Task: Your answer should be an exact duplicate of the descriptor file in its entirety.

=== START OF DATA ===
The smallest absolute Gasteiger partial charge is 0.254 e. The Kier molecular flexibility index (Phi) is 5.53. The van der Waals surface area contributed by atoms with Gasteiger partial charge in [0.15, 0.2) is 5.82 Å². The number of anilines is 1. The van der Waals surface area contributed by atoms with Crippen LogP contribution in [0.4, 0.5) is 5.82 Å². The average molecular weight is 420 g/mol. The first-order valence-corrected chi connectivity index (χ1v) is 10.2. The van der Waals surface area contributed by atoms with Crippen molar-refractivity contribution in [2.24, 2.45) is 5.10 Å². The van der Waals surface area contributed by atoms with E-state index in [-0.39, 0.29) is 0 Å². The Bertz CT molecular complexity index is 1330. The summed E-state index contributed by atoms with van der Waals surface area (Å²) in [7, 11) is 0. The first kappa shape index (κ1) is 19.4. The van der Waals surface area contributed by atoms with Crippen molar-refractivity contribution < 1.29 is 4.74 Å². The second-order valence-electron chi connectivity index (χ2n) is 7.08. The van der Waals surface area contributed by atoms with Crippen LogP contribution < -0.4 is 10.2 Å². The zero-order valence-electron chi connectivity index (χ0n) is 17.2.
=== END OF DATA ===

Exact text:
The smallest absolute Gasteiger partial charge is 0.254 e. The Kier molecular flexibility index (Phi) is 5.53. The van der Waals surface area contributed by atoms with Gasteiger partial charge in [0.15, 0.2) is 5.82 Å². The number of anilines is 1. The van der Waals surface area contributed by atoms with Crippen LogP contribution in [0.4, 0.5) is 5.82 Å². The average molecular weight is 420 g/mol. The first-order valence-corrected chi connectivity index (χ1v) is 10.2. The van der Waals surface area contributed by atoms with Crippen molar-refractivity contribution in [2.24, 2.45) is 5.10 Å². The van der Waals surface area contributed by atoms with E-state index in [-0.39, 0.29) is 0 Å². The Bertz CT molecular complexity index is 1330. The summed E-state index contributed by atoms with van der Waals surface area (Å²) in [7, 11) is 0. The first kappa shape index (κ1) is 19.4. The van der Waals surface area contributed by atoms with Crippen molar-refractivity contribution < 1.29 is 4.74 Å². The second-order valence-electron chi connectivity index (χ2n) is 7.08. The van der Waals surface area contributed by atoms with Crippen LogP contribution < -0.4 is 10.2 Å². The zero-order valence-electron chi connectivity index (χ0n) is 17.2.